Cratering oil prices and a growing appetite for shopping online fueled the biggest bankruptcies of the 2010s.
Recovery from the 2008 financial crisis didn’t abate the pace of massive corporate reorganization and liquidation during the decade. Technological disruptions, changing consumer behavior, and fossil fuel price volatility contributed to the churn in bankruptcy dockets.
The “retail apocalypse” accelerated over the last decade, as competitive pressures from Amazon.com Inc. and other e-commerce operators drove sellers of all types and sizes to bankruptcy, often more than once.
Few Chapter 11 cases highlighted large retailers’ struggles more starkly than Sears Holdings Corp., which filed in 2018 with $11.3 billion in liabilities. The historic brand closed hundreds of stores. Creditors continue to fight with the investment company—controlled by Sears’ former CEO Eddie Lampert—that bought the retailer out of bankruptcy.
Iconic toy merchant Toys ‘R’ Us filed Chapter 11 in 2018 with $7.9 billion in debt. It liquidated its North American stores. Tru Kids, which bought Toys’ brand, revived the concept last month when it opened a new Toys ‘R’ Us store in Paramus, N.J.
Radio Shack, which ran hundreds of neighborhood electronic parts stores, didn’t survive its 2015 filing.
Other retailers filing bankruptcy in the last two years include shoe sellers Nine West and Payless ShoeSource, Forever 21, Gymboree, Bon-Ton Stores, Claire’s Stores, Dean Foods, and Full Beauty Brands.
Four of the ten largest bankruptcy filings in the decade came from energy companies.
Peabody Energy, the nation’s biggest coal producer, filed the decade’s largest Chapter 11 case, listing debts of $68 billion. It emerged from bankruptcy in 2017, and remains one of the world’s largest coal companies, Bloomberg data show.
Pacific Gas & Electric in 2019 filed its second Chapter 11 case in 18 years after destructive and deadly wildfires in California were attributed to its equipment failures. The state’s largest utility listed $51.6 billion in debt. But with the legal battles among the company, creditors, and the state raging on, the actual amount of liabilities may prove much larger.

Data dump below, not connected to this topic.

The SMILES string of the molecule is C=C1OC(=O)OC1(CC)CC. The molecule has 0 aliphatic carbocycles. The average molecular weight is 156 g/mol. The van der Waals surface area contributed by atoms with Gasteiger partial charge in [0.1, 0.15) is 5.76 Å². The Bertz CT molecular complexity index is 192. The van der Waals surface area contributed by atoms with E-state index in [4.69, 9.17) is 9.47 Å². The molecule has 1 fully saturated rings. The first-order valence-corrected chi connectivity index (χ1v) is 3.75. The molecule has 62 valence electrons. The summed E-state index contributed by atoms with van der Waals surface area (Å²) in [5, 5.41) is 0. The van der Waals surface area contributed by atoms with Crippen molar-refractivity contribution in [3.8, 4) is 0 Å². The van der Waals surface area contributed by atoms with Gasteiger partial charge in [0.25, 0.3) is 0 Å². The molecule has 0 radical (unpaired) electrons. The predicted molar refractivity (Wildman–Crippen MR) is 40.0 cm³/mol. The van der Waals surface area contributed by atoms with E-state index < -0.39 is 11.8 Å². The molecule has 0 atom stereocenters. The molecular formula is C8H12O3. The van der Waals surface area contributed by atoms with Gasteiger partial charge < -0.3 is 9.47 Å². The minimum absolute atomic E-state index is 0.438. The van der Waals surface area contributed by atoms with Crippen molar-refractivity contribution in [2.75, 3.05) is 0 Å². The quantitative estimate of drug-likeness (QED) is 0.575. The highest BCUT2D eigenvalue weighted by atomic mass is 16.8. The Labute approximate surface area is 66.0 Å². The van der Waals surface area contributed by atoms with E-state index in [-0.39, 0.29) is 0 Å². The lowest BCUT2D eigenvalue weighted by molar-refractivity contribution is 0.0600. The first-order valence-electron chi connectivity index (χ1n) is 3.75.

Energy Future Holdings, a Texas utility, filed Chapter 11 in 2014 with $49.7 billion in debt. In 2017, Sempra Energy outbid Berkshire Hathaway Inc. to buy Energy Future’s 80% stake in Oncor Electric Delivery Co. for $9.45 billion.
SunEdison Inc., once the world’s largest developer of renewable energy, filed in 2016 with $16.1 in liabilities. The company reorganized in a plan confirmed in 2017.
The financial industry largely roared back from the crisis of 2008. But the fallout from the mortgage industry downturn continued to burden some companies.
Residential Capital LLC., once one of the largest mortgage originators and servicers in the U.S., filed in 2012 with $15.2 billion in debt. It had its Chapter 11 plan confirmed a year later.
Walter Investment Managed Corp. filed bankruptcy in 2017 and emerged the next year, eliminating $800 million in debt and changing its name to Ditech Holding Corp. Ditech filed this year with $12.2 billion in debt. The company eventually sold its regular and reverse mortgage businesses.
MF Global Holdings filed bankruptcy in 2011, with $39.6 billion in debt. The investment bank suffered big losses trading in European sovereign debt. The company’s liquidation was completed in 2016, with customers made whole and unsecured creditors nearly paid in full through an $8.1 billion distribution.
American Airlines owner AMR Corp. filed Chapter 11 in 2011 with $29 billion in debt, not long after the 2010 filing of Japan airlines, which had $25.6 billion in liabilities.
Radio and media giant iHeartMedia filed in 2018 with $20.3 billion. Casino and entertainment monolith Caesars Entertainment Corp. filed in 2015, reorganizing $19.8 billion in debt.
Eastman Kodak’s 2012 filing saw the once ubiquitous film company pivot to office electronics. It had $6.75 billion in debt.
Houghton Mifflin Harcourt Publishing Co., which published authors including Mark Twain and J.R.R. Tolkien, filed in 2012 with $3.5 billion in debt. The company continues to be well known for its textbooks and educational materials.
Many bankruptcy filings over the last years were in the health-care industry, but only hospital and nursery home company Manor Care Inc.'s 2018 filing was among the top 50 filings. It had about $7.1 billion in debt, according to Bloomberg.
Failed for-profit Corinthian Colleges filed in 2015, with $2.9 billion in debt.